KRAMATORSK, Ukraine — A national guard soldier in Ukraine opened fire early Thursday at an aerospace and rocket factory in the eastern part of the country, killing five people, the authorities said.
While details of the shooting were scarce and there was no immediate sign that it was related to the military buildup in the region, it underscored the dangers of the moment as fears of a Russian attack on Ukraine grow by the day.
The shooting took place in Dnipro, one of the largest cities in the country, which lies more than 100 miles from the front line of the war in eastern Ukraine, where the military has been fighting Russian-backed separatists since 2014.
The gunman fled the scene, leading to a sprawling manhunt that lasted for hours before a suspect was taken into custody, according to the police. The man was identified as Artemiy Ryabchuk, and the authorities said he was born in 2001 but released few other details.
Even as the investigation proceeded, the episode was caught in the murkiness of a broader geopolitical struggle between the West and Russia, in which the Kremlin is trying to reduce the Western presence in a region that it considers within its sphere of influence. U.S. officials have warned that Russia could employ disinformation, paramilitary attacks and sabotage.
This month, the United States said Russia had dispatched intelligence agents and saboteurs into eastern Ukraine to stage a provocation, with the region’s industrial infrastructure seen as a potential target.
The site of the shooting was a tightly guarded aerospace and rocket factory commonly known as Yuzhmash, which was once a production site for intercontinental ballistic missiles and which American officials have long viewed as posing a risk of weapons proliferation. It is precisely the kind of strategic location that Western officials are watching intensely.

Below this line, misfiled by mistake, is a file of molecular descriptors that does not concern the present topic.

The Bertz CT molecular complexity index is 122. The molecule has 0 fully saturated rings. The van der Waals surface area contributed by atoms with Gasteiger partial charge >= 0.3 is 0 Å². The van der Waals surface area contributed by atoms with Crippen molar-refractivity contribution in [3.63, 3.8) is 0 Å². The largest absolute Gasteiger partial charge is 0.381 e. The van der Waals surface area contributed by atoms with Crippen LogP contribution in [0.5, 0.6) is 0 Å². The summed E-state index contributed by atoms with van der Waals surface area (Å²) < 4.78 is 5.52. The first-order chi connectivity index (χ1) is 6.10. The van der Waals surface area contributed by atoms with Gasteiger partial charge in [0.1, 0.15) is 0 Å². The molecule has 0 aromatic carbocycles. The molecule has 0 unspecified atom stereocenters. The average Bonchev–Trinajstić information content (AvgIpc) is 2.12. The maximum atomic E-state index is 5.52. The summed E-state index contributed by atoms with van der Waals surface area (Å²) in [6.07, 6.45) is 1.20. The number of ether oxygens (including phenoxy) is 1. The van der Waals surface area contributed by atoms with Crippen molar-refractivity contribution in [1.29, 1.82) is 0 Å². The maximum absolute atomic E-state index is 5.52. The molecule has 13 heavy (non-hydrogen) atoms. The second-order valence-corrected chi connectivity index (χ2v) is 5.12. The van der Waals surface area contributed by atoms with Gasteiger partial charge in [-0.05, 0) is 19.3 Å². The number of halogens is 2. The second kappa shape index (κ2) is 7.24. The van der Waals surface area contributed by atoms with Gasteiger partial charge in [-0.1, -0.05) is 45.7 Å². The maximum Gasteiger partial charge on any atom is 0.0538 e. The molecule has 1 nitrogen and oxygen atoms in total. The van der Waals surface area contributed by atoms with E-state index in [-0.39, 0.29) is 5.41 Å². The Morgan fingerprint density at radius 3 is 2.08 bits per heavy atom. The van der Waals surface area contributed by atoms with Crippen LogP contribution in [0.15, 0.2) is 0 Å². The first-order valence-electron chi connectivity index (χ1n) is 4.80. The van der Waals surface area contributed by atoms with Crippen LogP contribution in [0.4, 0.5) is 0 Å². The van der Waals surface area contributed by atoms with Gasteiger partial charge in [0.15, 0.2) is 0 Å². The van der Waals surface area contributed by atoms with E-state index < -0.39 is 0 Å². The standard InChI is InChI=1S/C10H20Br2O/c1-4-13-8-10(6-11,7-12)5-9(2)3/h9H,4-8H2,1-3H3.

They worry that Russia might point to any sign of instability inside Ukraine as a pretext for a military intervention. Jen Psaki, the White House press secretary, said this month that the United States believed Russia was potentially seeking to manufacture events that it could cite as a reason to invade, “including through sabotage.”
The Ukrainian police said that the gunman opened fire shortly before 4 a.m., as soldiers were collecting their weapons in a guard house. There were 22 people in the room at the time, the authorities said.
Four of those killed were soldiers, and the fifth was an employee of the factory, the police said. Five other people were wounded.
A statement from Ukraine’s Interior Ministry, which oversees the police, said that the soldier had turned his weapon on fellow service members who were guarding the plant, and then fled.
The statement said the soldier had fired “for undetermined reasons.”
Later, Denys Monastyrsky, Ukraine’s interior minister, wrote in a post on Facebook that the police were examining the suspect’s medical records since the time of his enlistment, suggesting that the investigation would include the possibility of a psychological disorder.
The attack came only hours after the United States and NATO provided written responses to Russian demands over Western nations’ presence in former Soviet states, saying some security issues could be discussed while others were nonnegotiable.